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Children’s education on copyright law

You’re never too young to learn about copyright law, at least that’s the opinion of the Intellectual Property Office (IPO), which has produced a series of educational tools aimed at teaching primary-school-age children about copyright law and the importance of following it.

What exactly is on offer?

From what has been made public so far, the lessons seem to be based around a series of 5-minute cartoons centred around the adventures of bulldog Nancy and her band Nancy and the Meerkats.  Nancy has to fend off her arch rival Kitty Perry, who wants to steal her ideas and as she does so, she and her manager Big Joe teach characters and viewers about various aspects of copyright law.  Nancy’s friends include characters such as Justin Beaver and Ed Shearling.  Some of the cartoons are already available (legally) online so adults can judge for themselves what they think of them, although, of course, the real test will come when they are shown to their intended audience of key stage 2 children, aged between 7 and 11.  The IPO itself has admitted that the topic is “dry” and “niche”, which does not sound like an ideal foundation for educational materials aimed at younger children, but then much the same could be said about tax and HMRC’s cartoon and supporting educational resources, explaining taxation to a similar age group (8 to 11s) has been well-received by the teaching profession.

Why has the IPO produced this material?

According to the IPO “respect” for copyrights and trademarks is a “key life skill”.  In their media communication they state that they have undertaken educational outreach with teenagers and have noticed that teenagers are already showing a disregard for intellectual property.  Essentially, they are hoping that by teaching children about copyright at a younger, more impressionable age, they will have learned respect for intellectual property by the time they reach their rebellious teenage years and that this will instill good habits in them for the rest of their lives.

The importance of social media and the age at which children begin to access it may also have factored into the IPO’s decision.  While today’s generation of parents probably saw the birth of the internet long before the birth of their children, today’s children are growing up with the internet as part of their lives and so there is arguably a strong case for saying that teaching them how to navigate their way around it is as important as teaching them how to cross roads.  There is little dispute that children need to learn about online safety as early as possible, so you could take the view that teaching them about the importance of respecting intellectual property is a combination of teaching them to protect their own safety (and avoid being prosecuted for piracy) and teaching them basic good manners (respect for others).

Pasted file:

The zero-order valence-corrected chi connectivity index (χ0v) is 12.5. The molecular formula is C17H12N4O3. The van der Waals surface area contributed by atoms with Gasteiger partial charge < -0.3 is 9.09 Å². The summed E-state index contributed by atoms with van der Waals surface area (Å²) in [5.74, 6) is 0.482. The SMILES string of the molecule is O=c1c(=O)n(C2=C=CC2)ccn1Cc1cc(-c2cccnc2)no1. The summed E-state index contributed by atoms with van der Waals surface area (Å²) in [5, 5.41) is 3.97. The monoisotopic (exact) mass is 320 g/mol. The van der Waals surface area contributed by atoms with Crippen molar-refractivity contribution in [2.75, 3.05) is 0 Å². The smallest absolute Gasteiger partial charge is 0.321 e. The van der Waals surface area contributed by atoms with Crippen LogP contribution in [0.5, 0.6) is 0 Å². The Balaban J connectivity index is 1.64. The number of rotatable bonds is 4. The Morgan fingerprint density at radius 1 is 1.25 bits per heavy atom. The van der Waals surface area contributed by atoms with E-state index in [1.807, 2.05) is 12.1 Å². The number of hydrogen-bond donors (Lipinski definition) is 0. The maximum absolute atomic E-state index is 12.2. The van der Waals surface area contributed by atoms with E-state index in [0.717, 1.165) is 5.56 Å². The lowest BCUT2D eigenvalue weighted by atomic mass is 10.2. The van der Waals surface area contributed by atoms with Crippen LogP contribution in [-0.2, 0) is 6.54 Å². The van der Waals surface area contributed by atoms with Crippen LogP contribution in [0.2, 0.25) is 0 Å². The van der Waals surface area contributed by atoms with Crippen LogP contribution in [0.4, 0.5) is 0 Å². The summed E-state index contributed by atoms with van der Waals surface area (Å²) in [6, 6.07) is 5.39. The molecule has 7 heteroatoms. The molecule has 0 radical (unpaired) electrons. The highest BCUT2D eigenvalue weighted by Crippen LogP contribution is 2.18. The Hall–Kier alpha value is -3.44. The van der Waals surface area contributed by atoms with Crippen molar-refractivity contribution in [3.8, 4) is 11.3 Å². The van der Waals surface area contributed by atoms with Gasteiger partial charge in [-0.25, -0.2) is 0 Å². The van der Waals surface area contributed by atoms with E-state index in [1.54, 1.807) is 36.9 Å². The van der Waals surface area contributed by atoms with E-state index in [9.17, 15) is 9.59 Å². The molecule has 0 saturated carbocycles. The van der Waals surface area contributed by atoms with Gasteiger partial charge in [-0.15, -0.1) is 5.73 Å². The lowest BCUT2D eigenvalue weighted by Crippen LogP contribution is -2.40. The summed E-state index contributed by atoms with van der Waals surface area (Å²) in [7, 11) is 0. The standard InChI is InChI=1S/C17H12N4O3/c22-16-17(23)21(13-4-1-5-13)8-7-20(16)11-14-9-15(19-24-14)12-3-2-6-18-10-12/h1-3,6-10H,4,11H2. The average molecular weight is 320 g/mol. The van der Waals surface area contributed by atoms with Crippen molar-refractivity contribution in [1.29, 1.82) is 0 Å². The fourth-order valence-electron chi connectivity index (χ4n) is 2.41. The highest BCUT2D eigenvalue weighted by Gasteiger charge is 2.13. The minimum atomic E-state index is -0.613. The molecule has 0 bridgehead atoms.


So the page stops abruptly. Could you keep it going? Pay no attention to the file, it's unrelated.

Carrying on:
How has the material been received so far?

It’s very early days, but already the IPOs scheme has come in from criticism, for being both heavy-handed and inaccurate.  For example one episode explains that illegal downloading is the same as stealing from a shop.  In actual fact, the law (currently) treats illegal downloading as a civil offence whereas theft is a criminal one.  For those who might be tempted to argue that this is splitting legal hairs and that in spirit they are the same offence, it’s worth noting that physical items can only be sold once whereas there is really no limit to how often a person can sell digital copies of a product, so although both actions have a negative impact on the lawful owner of the item, the extent of the impact may be very different.

It’s little things like this which set the cartoons off on an initial back foot, but it’s important to see that the need for this style of education has been met and that copyright is deemed important enough to reach mainstream education.

Without an attorney to handle the complex legal and technical issues involved in obtaining good patent and trademark protection, you are very likely to end up with something too narrow in its scope and therefore easy to get round. Trying to save money on a patent or trademark application can prove to be costly down the line. Looking to protect your designs, brand or inventions the right way? Call us today:
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